Thursday, July 17, 2014


Frequently, I deal with issues related to condensation in central vacuum piping. Signs of condensation issues include:

-Low suction from upstairs inlets

-Moisture present in central vacuum unit

-Liquid or “brown goo” dripping out of central vacuum inlets

-A distinctive, nasty mildew smell

Condensation issues occur when the vacuum pipe transitions from a heated living space to an unheated attic. During the winter, warm house air contacts cold attic air, with condensation forming on the warm side (inside the pipe). Though many central vacuum installations involve running piping through unheated areas, condensation only becomes an issue in some cases:

-The difference between the living space temperature and attic temperature must be significant…aggravating factors include running the pipe above the attic floor and insulation, an unusually cold attic, and/or an unusually warm living space

-Dripping from the inlet only occurs when the attic tubing slopes down toward the inlet, causing the condensation to drain to the lowest point

Obviously, this is a problem you want to avoid dealing with. When installing vacuum systems in new construction, piping should run down to the machine if at all possible, rather than up-over-down. Many new construction central vacuum installations (especially those performed by firms whose primary work is electrical or low voltage wiring) have the second floor inlets running up into the attic, then connected together into one pipe that runs down to the machine (sometimes in an exterior wall!). In 99% of new construction work, it is possible to bring the piping down from the upper floor inlets.

Retrofitting vacuum systems to existing homes requires a different approach, making use of the access that’s available. Sometimes, upper levels are small enough to allow full coverage from just one inlet. In this case, try to locate the inlet where piping can run straight down. Make use of stacked walls, stacked closets, cold air returns, laundry chutes, etc. Time spent exploring the way a home is constructed will definitely pay off.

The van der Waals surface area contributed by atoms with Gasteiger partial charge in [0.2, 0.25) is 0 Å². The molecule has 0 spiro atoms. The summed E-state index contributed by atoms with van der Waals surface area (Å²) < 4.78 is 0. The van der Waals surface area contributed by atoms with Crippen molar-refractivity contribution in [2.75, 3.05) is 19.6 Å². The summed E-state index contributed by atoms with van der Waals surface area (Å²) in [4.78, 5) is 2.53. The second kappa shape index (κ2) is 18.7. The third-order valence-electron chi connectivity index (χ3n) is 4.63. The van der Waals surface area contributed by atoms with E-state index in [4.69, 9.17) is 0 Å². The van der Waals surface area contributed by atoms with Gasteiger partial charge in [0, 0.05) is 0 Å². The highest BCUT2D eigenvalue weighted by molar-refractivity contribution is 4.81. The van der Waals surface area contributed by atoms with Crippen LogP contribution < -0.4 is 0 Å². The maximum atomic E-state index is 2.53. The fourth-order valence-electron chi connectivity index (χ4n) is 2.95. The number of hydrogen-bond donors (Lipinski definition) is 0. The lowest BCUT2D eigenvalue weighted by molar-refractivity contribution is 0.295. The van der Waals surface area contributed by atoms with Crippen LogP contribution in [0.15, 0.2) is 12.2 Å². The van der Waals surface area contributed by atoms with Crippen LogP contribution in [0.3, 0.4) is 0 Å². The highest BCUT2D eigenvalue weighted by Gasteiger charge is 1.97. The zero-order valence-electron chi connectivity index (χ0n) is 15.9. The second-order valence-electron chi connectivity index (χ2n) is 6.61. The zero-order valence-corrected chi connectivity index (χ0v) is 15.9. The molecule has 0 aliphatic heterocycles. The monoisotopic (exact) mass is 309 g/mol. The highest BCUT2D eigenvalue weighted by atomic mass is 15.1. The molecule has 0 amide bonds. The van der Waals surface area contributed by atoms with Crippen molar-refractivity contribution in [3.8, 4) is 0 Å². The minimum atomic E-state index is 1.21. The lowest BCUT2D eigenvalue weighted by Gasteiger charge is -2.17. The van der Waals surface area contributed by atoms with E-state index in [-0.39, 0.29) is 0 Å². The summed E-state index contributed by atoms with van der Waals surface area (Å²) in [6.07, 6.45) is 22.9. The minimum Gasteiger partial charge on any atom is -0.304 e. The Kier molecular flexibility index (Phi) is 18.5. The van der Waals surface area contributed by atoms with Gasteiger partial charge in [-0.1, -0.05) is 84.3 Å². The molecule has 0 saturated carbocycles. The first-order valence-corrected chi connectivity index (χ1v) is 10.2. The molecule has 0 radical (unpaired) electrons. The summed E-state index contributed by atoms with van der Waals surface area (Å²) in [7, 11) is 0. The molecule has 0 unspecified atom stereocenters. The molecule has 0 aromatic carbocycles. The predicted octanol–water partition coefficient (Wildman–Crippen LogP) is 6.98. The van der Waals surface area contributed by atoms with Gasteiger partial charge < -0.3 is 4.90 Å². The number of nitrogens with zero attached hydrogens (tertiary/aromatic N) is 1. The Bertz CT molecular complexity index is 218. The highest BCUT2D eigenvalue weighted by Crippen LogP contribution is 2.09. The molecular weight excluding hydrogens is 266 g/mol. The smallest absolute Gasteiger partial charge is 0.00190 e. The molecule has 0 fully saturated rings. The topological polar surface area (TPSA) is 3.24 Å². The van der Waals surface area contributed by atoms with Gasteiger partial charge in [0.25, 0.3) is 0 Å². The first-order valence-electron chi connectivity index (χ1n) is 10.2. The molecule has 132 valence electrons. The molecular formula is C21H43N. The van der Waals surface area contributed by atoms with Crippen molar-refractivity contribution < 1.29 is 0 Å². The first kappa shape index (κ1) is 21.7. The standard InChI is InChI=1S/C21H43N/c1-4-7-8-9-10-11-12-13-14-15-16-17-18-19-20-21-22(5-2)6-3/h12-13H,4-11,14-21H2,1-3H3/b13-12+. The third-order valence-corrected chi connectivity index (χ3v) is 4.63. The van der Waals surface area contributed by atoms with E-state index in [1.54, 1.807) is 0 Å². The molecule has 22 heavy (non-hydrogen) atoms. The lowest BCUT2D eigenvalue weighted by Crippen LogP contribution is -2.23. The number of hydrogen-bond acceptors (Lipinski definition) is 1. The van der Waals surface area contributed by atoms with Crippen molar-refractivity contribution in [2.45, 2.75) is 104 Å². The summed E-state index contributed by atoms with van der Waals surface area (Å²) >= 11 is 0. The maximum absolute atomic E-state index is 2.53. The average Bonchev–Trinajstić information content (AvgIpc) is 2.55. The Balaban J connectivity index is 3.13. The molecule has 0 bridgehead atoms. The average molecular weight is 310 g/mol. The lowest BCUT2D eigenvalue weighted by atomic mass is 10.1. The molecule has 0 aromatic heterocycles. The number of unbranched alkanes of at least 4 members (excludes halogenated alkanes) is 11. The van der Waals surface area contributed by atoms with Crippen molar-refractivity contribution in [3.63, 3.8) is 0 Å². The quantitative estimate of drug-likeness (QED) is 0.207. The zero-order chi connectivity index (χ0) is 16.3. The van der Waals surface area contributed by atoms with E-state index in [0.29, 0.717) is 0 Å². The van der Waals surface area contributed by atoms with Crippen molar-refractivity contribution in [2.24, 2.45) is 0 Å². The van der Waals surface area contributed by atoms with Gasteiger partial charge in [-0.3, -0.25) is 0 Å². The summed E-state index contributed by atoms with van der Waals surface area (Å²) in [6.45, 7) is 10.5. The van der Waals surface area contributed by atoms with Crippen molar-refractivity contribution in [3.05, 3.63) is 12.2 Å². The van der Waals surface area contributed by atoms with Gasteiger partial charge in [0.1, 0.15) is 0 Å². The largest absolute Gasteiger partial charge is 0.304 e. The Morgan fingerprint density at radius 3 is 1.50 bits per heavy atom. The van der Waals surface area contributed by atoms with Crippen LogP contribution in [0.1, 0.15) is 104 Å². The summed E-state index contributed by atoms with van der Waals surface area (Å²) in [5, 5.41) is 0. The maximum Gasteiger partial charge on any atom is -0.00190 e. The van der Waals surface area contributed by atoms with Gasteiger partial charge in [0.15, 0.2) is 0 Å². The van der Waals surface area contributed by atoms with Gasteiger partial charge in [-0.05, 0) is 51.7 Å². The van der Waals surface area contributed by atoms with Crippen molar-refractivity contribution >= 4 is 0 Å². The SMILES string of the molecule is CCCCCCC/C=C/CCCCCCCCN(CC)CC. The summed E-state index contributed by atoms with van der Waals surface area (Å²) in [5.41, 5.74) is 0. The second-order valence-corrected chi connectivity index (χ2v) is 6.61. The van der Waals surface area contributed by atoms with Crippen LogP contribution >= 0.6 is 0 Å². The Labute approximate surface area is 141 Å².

If servicing the second floor requires piping to run through the attic, keep the piping as close to the heated space as possible, and build up insulation in a mound around the tubing. Make a “trap” at the top of inlet risers so that, if condensation does ever form, it doesn’t reach the inlet:


Note: Let’s all take a moment and be thankful that my central vacuum installation skills are better than my MS Paint skills.

Of course, never install a tee or wye branch at less than horizontal, which allows dirt to fall down into inlet risers. Also, wye fittings are always preferable to tee fittings (see my blog post on the differences here).

Often, condensation problems with existing systems aren’t addressed until they’ve become bad enough to cause a loss of suction from buildup in the piping. If the blockage is not severe, usually strong reverse flow (from a high-pressure central vacuum or special unclogging unit) will remove it through the affected inlet.

Even if the blockage can be removed this way, the piping should be visually inspected. Plan to replace and reroute piping if any of the following conditions exist:

-Flow is not proper (tight turns, drop-out tees/wyes, three-way tees, etc.)

-Piping slopes down to inlet

-Piping runs elevated instead of tight to joists

-Buildup is severe (indicated by a measurable difference in working vacuum between upstairs and downstairs inlets, even after main clog is removed)